KY man sentenced to life in prison for woman's overdose death - KFVS12 News & Weather Cape Girardeau, Carbondale, Poplar Bluff

KY man sentenced to life in prison for woman's overdose death


A Clay County, Kentucky man has been sentenced to live in prison for illegally distributing prescription drugs that caused the death of another person.

Terry Smith, 55, was sentenced for distribution of a controlled substance resulting in death.

Because of Smith's criminal history, he received a mandatory life sentence under federal law. Smith has prior felony convictions for robbery in the first degree, for which he was sentenced to 20 years and later paroled, and possession of a controlled substance in the first degree, for which he received a probated sentence.

The judge also sentenced Smith to 30 years for conspiracy to distribute oxycodone and 10 years for possession of firearms by a convicted felon. Both sentences will run concurrently with the life sentence.

Smith's wife, Gerry, 53, received 7.5 years in prison for conspiring with her husband and others to distribute oxycodone.

According to U.S. Attorney for the Eastern District of Kentucky, Kerry B. Harvey, this case marks the first time in Kentucky that a life sentence was imposed in an overdose death case involving prescription drugs.

In January, a jury convicted Smith of the charges, following a five-day trial.

Evidence at the trial established that on Sept. 9, 2011, Smith had sponsored Patty Smallwood and others to travel to an out-of-state pain clinic, called Georgia Health Associates, in Tucker, Ga. to get oxycodone pills. When they returned, Smith paid for them to fill these prescriptions at the Community Drug Pharmacy, in Manchester, Ky.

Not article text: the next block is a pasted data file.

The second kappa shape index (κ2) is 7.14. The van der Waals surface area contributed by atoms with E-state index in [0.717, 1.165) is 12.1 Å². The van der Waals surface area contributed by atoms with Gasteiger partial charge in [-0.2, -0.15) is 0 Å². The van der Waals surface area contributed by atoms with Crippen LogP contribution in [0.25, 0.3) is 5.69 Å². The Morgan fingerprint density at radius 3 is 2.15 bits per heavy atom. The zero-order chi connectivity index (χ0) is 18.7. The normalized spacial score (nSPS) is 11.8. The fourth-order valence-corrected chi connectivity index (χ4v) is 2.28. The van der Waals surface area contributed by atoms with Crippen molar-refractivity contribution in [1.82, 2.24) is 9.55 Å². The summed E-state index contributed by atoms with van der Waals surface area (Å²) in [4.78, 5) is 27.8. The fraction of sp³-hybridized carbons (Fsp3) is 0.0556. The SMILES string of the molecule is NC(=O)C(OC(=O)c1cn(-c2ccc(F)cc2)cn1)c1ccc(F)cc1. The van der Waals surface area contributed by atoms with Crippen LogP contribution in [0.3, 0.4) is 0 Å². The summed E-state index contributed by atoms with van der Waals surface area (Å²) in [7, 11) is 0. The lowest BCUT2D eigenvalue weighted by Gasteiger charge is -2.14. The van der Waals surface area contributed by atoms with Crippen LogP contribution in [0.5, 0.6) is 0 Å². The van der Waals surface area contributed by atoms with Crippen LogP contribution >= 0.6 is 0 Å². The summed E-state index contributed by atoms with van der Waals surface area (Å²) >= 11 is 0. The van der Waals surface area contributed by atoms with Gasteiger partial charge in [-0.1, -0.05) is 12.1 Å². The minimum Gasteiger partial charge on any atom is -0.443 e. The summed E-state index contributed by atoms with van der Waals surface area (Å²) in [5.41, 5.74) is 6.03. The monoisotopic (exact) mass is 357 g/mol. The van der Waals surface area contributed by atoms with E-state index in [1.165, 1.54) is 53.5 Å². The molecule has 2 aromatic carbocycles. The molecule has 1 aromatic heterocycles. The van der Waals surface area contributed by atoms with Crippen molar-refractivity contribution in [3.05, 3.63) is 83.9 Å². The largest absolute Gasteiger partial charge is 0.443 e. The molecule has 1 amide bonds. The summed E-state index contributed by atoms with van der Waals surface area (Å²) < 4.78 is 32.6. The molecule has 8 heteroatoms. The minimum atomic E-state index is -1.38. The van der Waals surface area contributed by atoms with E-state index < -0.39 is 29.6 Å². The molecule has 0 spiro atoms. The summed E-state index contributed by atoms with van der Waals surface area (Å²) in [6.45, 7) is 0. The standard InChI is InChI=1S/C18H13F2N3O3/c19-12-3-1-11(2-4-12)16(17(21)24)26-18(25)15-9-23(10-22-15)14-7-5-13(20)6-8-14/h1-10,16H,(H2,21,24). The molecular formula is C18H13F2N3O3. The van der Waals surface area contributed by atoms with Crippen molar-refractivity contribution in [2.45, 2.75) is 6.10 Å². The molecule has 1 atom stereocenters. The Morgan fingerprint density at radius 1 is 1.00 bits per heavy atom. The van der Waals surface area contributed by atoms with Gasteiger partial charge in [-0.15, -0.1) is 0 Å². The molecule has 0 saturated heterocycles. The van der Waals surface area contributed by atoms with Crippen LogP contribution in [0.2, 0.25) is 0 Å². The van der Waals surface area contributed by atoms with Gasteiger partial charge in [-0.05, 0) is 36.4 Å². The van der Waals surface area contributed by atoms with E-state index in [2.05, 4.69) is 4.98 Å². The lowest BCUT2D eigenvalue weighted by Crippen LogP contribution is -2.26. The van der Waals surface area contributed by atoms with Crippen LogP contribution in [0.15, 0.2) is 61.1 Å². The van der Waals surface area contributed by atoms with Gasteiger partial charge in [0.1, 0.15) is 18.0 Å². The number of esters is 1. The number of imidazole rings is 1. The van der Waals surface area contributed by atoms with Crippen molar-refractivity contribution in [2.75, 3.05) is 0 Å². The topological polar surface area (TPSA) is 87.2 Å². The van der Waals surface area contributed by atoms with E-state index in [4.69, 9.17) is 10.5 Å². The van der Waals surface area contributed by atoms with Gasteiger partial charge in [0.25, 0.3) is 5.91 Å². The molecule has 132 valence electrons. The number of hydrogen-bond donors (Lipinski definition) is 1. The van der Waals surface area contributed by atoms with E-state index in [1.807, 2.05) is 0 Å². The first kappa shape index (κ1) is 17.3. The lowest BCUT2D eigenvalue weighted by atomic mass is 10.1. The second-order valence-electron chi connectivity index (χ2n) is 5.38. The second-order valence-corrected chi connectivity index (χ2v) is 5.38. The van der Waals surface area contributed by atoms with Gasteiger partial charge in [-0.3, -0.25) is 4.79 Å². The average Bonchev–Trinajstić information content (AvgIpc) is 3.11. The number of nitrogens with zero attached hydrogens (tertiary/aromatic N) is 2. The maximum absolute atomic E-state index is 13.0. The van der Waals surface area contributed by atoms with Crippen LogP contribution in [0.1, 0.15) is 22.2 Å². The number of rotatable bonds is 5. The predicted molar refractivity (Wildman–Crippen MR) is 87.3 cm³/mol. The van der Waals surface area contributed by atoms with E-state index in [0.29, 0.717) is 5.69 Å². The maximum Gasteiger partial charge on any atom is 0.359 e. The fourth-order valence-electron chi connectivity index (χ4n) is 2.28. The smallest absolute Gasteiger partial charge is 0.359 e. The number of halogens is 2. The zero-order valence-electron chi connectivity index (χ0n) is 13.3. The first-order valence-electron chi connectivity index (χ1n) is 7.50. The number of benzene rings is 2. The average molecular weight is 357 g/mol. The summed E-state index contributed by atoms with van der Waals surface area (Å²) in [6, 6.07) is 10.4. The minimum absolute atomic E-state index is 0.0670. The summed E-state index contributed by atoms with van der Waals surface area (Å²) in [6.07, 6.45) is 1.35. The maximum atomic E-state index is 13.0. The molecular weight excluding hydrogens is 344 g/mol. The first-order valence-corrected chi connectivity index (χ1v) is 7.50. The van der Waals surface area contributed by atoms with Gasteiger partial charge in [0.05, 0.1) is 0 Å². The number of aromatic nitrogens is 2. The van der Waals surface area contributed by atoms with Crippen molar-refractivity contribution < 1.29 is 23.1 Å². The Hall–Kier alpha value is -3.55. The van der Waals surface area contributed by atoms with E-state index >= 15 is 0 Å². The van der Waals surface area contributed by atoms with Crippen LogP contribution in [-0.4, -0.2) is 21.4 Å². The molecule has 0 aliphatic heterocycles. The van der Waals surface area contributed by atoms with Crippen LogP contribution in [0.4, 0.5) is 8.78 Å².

These people then gave the pills to Smith, who kept a portion for himself and divided the rest among the people who made the trip.

The evidence showed that Smallwood took some of her pills that night. She later went to bed and never woke up.

Smallwood was found dead the following morning by her boyfriend. Although an autopsy was not performed, toxicology reports reflected that, along with smaller levels of several other drugs, Smallwood had four times the therapeutic level of oxycodone in her system.

A toxicologist testified that the oxycodone use was the likely cause of her death.

According to Harvey, this case also makes the first time in the Eastern District of Kentucky that a conviction was obtained in an overdose death case, without an autopsy report being used as evidence.

The investigation was conducted by the DEA. Assistant U.S. Attorney W. Samuel Dotson prosecuted the case on behalf of the federal government.

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